Anon / sex / sisterhood

Growing Up Bisexual

I am a bisexual woman. I have never struggled with my identity like most bisexuals seem to have, and for that I am very fortunate. In fact I distinctly remember knowing I liked girls when I was in year 6 and I developed a complete infatuation with a new girl in my class, let’s call her Jane. I saw Jane and I thought, “Wow, she’s amazing, I want to look like/sound like/be as talented as her”. This lead to my year 6 life being me emulating a girl I thought was the best person I had ever met, and this was seen as “cute” and “funny” and sometimes probably a bit weird (back off kid, you’re close to being a stalker). But this emulation, I realised a few years later, was actually a crush. I thought she was great, and she would only like me if I was great, so I tried to be great by essentially being like her. Oh childish ignorance!

Fast forward a few years and I’m 16. I have had a “girlfriend” (we held hands and kissed a few times, we even went to a concert together. Heavy metal, how romantic). We break up because we can’t do long distance. She lived in the next town to me, but it seemed like another country with the 45 minute bus journey ONE WAY. And it cost £4 return, outrageous. I have also had two boyfriends in this time; I was clearly a catch in my early teenage years. But one thing I never thought about was the fact that a lot of people my age thought that you could only like one gender, you could only be gay or straight. Bi-sexuality wasn’t an identity, it was a choice, and it was a choice people made because they wanted to be “different” and get attention.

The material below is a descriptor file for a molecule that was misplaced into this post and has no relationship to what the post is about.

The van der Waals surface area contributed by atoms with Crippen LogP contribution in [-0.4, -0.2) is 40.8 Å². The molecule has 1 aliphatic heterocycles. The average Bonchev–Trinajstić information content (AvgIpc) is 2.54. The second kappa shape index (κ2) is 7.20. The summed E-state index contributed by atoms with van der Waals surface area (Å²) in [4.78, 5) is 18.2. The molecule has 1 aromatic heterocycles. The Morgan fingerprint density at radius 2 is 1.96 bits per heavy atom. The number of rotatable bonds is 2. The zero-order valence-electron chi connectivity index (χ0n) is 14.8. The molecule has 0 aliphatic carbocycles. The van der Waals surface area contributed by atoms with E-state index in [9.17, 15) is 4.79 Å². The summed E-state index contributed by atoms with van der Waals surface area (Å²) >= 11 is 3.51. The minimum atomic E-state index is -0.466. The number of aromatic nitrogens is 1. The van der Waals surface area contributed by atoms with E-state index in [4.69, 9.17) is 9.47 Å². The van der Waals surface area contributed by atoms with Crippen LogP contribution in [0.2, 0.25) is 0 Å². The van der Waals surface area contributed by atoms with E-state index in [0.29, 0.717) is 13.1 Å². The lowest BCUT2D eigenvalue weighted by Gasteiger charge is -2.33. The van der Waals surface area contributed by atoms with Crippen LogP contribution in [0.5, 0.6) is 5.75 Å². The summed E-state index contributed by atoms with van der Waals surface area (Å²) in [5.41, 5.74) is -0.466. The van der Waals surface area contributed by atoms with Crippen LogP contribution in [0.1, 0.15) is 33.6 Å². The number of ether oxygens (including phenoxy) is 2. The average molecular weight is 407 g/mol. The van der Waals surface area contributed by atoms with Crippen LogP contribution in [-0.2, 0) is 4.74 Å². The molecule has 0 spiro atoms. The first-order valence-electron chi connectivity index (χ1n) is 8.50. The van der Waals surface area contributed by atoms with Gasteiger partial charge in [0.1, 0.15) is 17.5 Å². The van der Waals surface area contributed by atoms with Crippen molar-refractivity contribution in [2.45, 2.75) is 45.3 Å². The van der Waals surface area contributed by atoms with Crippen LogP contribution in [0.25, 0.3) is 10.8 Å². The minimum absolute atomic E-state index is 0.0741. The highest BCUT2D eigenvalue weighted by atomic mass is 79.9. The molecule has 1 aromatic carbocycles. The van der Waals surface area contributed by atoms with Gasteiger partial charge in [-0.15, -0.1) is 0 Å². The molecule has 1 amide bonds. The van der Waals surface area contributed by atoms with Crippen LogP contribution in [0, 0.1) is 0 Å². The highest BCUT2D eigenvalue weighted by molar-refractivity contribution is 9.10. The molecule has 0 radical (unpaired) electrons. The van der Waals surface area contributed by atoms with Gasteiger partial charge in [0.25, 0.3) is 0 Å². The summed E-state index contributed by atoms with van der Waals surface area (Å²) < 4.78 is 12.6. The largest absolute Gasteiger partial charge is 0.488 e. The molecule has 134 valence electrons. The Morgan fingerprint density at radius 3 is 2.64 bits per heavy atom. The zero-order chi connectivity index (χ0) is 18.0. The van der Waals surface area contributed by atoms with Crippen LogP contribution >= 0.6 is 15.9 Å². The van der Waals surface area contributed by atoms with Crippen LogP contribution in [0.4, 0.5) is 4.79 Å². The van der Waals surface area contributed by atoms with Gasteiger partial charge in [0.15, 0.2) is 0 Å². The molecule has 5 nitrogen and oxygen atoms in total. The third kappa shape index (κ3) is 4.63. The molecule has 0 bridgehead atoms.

This became apparent to me in my last year at secondary school when I had been completely open about my attractions to people and celebrities to all my friends, and it was pretty much 50-50 men and women I was crushing on. My best friends were confused, but they loved me and just let me get on with it. However, some girls liked to think that this meant I was a sexual predator who would fancy the first person in my eye line regardless of gender, someone who would not take no for an answer. Bisexuality here was equated with the threat of sexual assault, something I find an interesting parallel to draw to say the least.